7 immigration policy changes important to Filipinos | Inquirer

7 immigration policy changes important to Filipinos


On his first day in office, President Joe Biden will introduce hundreds of pages of immigration executive orders that will cover most of the policies he pledged to change. With several provisions that are proposed, the relatives of more than 4 million Filipinos residing in the United States, who are still waiting to migrate, are looking forward to major changes in policies. Below are 7 immigration-related agenda that may have the most impact for Filipinos.

The DACA Program


Deferred Action for Childhood Arrivals (DACA) recipients are immigrants who arrived in the United States at a very young age.

Your subscription could not be saved. Please try again.
Your subscription has been successful.

Subscribe to our daily newsletter

By providing an email address. I agree to the Terms of Use and acknowledge that I have read the Privacy Policy.

After several attempts to pass legislation to confer legal status to this category of immigrants and the failure of Congress to pass law, former President Obama issued an Executive Order giving these young immigrants protection from deportation and issuing them employment authorization. When President Trump came into office in 2017, one of his first executive actions was to rescind the DACA program. More than 800,000 DACA recipients were affected by Trump’s rescission of the program. Court litigation ensued and the Supreme Court affirmed the legality of the DACA program. While the U.S. Citizenship and Immigration Services started implementing the DACA protections to initial applicants, it did so only a few months ago leaving thousands of DACA recipients still in limbo about their status.

During this pandemic crisis, more than 200,000 DACA recipients are considered essential workers. Thus, in the Biden proposal, green cards or permanent immigrant visas will be granted to DACA recipients with a pathway to U.S. citizenship in three (3) years.

FWVP Program

More than 200,000 Filipinos were conscripted to join the U.S. Armed Forces during World War II (WWII) when the Philippines was still a territory of the United States. Under the War Powers Act, those who fought under the American flag may be entitled to apply for U.S. citizenship. All 66 allied countries nationals who fought side by side with the Americans during WWII were able to obtain U.S. citizenship but not the Filipino Veterans.  A 1946 Rescission Act was enacted declassifying their services during WWII as not considered services for purposes of the veteran benefits. Hundreds of thousands of veterans lost their opportunities to apply for U.S. citizenship until 1990, when the Immigration and Nationality Act was enacted allowing belatedly the then 70 and 80 year old veterans to apply for U.S. citizenship.

As soon as Filipino veterans became U.S. citizens, they started filing petitions for their children. As the system in place takes more than 20 years to be current due to the severe backlog, most of the veterans who came in 1990s have already passed away.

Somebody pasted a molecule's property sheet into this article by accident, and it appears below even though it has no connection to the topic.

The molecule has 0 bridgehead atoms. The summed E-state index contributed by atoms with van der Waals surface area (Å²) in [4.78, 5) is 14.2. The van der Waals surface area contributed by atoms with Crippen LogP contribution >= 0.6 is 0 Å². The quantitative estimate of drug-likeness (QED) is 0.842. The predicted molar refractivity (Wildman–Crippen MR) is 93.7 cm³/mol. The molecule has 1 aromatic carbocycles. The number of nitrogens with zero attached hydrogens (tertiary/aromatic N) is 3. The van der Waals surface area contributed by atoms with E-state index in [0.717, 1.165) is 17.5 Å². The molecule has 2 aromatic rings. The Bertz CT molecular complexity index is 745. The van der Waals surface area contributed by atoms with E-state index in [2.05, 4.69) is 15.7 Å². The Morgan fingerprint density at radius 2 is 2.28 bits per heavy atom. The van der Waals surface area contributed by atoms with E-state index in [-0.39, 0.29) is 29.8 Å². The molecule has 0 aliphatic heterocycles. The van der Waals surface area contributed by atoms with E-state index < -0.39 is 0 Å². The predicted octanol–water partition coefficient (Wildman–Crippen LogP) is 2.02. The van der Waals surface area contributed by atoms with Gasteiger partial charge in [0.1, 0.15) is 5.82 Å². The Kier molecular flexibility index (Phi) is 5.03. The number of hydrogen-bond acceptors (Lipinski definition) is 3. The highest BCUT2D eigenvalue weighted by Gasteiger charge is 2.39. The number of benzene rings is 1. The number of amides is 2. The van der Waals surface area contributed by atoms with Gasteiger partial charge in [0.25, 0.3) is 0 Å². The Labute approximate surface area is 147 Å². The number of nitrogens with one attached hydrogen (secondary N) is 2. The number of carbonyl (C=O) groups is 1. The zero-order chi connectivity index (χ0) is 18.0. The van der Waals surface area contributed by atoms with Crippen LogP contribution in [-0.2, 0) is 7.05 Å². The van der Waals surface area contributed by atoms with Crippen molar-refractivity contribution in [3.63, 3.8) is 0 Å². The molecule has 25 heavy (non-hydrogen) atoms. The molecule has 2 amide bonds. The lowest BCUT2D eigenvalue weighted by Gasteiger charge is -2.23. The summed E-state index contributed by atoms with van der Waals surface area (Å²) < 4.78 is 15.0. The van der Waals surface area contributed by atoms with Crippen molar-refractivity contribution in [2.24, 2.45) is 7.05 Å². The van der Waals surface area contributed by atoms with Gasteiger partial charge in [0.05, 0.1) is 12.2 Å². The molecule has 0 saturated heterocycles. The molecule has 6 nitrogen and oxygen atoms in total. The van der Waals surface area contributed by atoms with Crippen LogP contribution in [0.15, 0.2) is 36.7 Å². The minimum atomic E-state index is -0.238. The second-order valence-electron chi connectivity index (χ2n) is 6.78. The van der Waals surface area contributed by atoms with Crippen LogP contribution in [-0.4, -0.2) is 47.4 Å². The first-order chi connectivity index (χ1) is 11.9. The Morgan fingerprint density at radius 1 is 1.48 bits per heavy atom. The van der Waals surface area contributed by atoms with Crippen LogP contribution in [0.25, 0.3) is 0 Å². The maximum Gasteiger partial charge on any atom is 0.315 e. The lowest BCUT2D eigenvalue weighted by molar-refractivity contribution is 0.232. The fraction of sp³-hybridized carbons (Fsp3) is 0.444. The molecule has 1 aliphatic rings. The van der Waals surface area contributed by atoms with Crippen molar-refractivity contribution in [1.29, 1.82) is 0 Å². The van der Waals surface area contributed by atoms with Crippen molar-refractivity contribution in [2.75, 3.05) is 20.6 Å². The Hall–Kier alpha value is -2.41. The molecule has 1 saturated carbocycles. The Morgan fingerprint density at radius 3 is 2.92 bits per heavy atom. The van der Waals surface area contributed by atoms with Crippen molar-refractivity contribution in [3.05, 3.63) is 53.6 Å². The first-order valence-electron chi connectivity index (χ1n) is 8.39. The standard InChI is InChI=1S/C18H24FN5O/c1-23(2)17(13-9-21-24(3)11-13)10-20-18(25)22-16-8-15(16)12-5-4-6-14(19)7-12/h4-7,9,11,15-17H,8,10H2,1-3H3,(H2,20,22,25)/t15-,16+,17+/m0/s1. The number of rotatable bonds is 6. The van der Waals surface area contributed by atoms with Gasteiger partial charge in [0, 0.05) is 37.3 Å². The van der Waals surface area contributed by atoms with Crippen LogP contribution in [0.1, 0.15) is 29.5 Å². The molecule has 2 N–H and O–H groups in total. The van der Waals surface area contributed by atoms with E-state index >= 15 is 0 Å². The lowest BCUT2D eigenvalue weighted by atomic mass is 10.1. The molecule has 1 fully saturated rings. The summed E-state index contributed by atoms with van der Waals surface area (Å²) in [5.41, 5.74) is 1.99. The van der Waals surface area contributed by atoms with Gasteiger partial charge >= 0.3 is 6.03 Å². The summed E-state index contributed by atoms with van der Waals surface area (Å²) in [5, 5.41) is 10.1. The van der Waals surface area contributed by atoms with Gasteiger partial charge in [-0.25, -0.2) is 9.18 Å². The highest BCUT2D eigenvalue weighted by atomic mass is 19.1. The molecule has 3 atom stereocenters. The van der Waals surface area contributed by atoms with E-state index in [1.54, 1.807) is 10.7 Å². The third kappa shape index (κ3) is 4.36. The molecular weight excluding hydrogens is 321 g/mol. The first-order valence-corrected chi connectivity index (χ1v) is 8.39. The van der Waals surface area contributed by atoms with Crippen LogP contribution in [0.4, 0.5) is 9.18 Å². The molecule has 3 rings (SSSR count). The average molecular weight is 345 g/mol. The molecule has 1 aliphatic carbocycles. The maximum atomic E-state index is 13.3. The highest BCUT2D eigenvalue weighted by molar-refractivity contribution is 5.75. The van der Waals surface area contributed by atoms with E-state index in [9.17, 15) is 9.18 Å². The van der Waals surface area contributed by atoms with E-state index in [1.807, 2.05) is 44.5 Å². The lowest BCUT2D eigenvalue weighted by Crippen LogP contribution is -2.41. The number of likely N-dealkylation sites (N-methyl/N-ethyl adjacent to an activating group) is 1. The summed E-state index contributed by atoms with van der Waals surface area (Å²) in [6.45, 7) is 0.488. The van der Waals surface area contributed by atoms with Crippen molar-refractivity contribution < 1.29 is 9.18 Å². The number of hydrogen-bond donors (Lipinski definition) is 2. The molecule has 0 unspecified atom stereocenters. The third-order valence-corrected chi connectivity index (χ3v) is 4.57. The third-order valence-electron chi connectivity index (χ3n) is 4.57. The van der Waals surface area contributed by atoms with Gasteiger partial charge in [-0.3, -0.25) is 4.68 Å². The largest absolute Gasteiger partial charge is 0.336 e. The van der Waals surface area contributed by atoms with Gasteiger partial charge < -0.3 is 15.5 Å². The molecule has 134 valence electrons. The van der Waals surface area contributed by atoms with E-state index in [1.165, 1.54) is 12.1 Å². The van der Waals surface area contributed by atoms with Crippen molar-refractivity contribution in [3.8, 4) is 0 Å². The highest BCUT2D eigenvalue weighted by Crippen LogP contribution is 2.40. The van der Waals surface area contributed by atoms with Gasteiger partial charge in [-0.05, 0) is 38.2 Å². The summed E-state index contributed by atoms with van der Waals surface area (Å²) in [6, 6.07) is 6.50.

In the last 5 years, approximately 8,000 veterans are still alive, but they have been slowly diminishing in numbers. The Obama Administration proposed a Parole program specifically for the families of the veterans to enter the United States and be reunited with their veteran parents who are now of advanced age and sickly. This parole program is the Filipino World War II Veterans Parole Program. This Program only has a 5 year validity until 2021. Last December 2020, the Trump administration issued a notice to rescind the FWVP after 60 days of comment period.


President Biden should consider supporting legislation that will give immediate green card status to families of the veterans; or, if not, extend the FWVP program.

Family Reunification

Family unity is very important to immigrants, and this applies most specially to Filipino immigrants. Petitioning immediate relatives by U.S. citizens is faster than petitioning adult children and siblings. For those being Petitioned from the Philippines the waiting period for visas to become available for adult married children and siblings of U.S. citizens takes approximately 20 years. And for those who are unmarried adult children, the waiting period is approximately 10 years.

With the pandemic crisis, even those whose visas are available who waited more than 20 years are not being processed at the U.S. Embassy because of the Trump Presidential Orders banning certain immigrants from entering the United States. Visa applications of parents and fiances of U.S. citizens are also put on hold at the U.S. Embassy.

President Biden should reform the immigration system by adding more visas to the Family based category to reduce the backlog and make it faster for U.S. citizens or green card holders to petition their family members. Trump’s Presidential Proclamations 10014 and 10052 banning the entry of immigrants and processing of their visas at the U.S. Embassy must be revisited and rescinded.